Let's dialogue on capacity building for state media
The Chairman of the National Media Commission (NMC), Mr Kabral Blay-Amihere, has called for dialogue on how the state-owned media could invest some of their profit in capacity building that will ensure their independence and effectiveness.
According to him, the Broadcasting Bill, which was still-born, captured that consideration when it proposed a Broadcasting Fund that would be funded through contributions and levies from the electronic media, to assist in the development of the industry.
'The question being asked here is, how much of the dividend Graphic pays every year goes to strengthen Graphic and the other media? I challenge the Board of Directors of Graphic to give full consideration to the matter, in consultation with all stakeholders. It is an issue the NMC will continue to raise until we reach a consensus in the interest of the media,' he said.
Mr Blay-Amihere raised the issue at the 10th annual general meeting of the Graphic Communications Group Limited (GCGL) in Accra yesterday.
At the meeting, the GCGL, among other things, announced the declaration of GH¢600,000 as dividend to the state.
The AGM in sessionState agencies owe Graphic
Mr Blay-Amihere noted with concern that while the GCGL was fulfilling its obligations to the government, the government or many state organisations owed the company about the same amount it was paying as dividend.
'In fact, the indebtedness of government departments to Graphic is far above the dividend (GH¢600,000) declared for 2012,' he said.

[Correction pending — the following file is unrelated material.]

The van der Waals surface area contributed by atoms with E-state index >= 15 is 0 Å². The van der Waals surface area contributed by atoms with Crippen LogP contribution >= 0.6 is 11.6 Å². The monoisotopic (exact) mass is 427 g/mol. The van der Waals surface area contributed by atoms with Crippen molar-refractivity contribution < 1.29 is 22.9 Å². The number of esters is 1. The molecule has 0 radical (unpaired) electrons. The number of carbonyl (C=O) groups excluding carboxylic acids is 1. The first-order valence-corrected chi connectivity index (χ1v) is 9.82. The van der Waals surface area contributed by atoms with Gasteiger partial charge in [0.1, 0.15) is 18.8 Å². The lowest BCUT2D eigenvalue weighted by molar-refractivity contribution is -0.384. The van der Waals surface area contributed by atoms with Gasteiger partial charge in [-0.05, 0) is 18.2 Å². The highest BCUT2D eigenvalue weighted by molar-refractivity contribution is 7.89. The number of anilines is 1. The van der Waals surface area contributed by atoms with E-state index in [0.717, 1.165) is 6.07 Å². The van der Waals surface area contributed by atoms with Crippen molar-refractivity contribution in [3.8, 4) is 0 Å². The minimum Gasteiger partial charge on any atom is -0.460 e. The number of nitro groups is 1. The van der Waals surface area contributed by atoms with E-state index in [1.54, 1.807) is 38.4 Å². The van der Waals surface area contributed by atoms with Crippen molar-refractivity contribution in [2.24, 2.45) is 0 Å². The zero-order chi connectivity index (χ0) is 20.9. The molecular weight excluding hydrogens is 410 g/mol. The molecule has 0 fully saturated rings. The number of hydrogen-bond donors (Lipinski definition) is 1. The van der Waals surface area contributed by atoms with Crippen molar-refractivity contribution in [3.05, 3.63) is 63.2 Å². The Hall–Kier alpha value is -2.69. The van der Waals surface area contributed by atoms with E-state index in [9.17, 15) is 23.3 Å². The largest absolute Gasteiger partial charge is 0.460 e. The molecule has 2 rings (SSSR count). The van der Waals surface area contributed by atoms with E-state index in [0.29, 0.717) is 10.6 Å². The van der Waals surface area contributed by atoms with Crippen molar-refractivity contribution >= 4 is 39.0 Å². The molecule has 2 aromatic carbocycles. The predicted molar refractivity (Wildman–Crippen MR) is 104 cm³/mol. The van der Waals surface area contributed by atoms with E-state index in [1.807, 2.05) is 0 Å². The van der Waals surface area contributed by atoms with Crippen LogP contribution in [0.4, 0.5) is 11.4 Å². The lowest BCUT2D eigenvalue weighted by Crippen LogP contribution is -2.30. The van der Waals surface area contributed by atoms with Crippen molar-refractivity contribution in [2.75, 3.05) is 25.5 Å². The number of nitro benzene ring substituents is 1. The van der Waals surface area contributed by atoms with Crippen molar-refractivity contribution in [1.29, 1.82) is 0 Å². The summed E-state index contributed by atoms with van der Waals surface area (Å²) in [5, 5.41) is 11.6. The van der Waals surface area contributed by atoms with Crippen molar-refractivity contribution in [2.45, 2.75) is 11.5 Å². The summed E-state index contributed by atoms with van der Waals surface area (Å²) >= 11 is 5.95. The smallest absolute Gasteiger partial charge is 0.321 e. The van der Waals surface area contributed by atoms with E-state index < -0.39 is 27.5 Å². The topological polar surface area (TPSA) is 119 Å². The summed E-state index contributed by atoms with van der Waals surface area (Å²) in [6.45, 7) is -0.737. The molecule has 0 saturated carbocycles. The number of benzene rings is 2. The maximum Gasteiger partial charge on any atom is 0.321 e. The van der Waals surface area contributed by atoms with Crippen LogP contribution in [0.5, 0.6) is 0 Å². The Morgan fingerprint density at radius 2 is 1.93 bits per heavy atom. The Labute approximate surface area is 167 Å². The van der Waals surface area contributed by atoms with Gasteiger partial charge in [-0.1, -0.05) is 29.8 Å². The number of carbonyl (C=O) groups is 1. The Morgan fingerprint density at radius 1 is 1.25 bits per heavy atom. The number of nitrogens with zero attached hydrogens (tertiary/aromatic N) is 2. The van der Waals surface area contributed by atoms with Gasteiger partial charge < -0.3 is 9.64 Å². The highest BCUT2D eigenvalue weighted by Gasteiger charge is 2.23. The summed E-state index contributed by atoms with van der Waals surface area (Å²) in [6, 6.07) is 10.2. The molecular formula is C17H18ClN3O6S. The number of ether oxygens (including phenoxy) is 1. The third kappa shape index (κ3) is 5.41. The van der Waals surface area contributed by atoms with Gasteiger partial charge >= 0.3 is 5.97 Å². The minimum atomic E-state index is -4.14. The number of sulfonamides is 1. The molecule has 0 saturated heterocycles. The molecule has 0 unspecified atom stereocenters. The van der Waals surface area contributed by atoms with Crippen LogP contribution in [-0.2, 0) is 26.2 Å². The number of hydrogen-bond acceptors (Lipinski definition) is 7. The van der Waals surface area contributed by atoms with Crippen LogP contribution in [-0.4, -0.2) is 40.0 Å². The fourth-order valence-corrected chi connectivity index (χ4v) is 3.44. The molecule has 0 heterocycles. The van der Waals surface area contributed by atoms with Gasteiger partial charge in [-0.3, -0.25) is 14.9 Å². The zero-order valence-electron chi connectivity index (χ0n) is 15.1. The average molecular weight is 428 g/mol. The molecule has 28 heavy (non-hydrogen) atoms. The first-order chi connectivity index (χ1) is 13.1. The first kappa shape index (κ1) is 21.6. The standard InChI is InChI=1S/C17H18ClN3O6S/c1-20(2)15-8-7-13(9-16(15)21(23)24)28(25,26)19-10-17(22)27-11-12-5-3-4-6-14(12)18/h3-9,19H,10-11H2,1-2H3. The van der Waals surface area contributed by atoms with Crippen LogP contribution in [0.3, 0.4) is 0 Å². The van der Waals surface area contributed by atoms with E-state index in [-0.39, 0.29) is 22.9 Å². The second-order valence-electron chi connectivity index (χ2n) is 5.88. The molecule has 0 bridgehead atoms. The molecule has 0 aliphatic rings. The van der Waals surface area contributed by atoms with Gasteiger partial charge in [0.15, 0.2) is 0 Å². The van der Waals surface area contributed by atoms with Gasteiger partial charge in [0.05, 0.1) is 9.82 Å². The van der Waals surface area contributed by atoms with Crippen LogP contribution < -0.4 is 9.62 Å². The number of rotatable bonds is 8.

He noted that for the state-owned media, their relevance and functionality depended, among other things, on how effectively they fulfilled their constitutional duties, suggesting that 'in this regard serious consideration must be given to the application of their profits and dividends towards their empowerment and capacity'.
Lack of resources
The NMC Chairman recalled that when last year the commission engaged with the state-owned media to review the report of the NMC's Monitoring for the 2012 elections, which showed the media were not giving the political parties equal coverage as ordered by the Constitution, the explanation given was the lack of adequate resources and logistics.
'Let us remember that it is not only the parties and politicians who must get access to the state-owned media. Ordinary mortals, the various communities, urban and rural, in the country must also be covered. Graphic cannot claim to have that extensive coverage and presence in the regions,' he said.Mrs Irene Addo-Dankwah (right), an official of the Ministry of Finance making a remark. With her is Mrs Magdalene Apenteng, Director of Public Investment Department of the Ministry of Finance.
Mr Blay-Amihere said the government should be happy that the GCGL Board had recommended that GHC600,000 be paid as dividend for 2012.
He said the financial indicators in the company's 2012 report and the recent rebranding of the Daily Graphic mirrored the positive strides the GCGL was making.
He congratulated all who facilitated the GCGL success story and commended the board and the management for saving the company some money by holding the AGM on the company's premises.
By Emmanuel Bonney & Sarah Mensah
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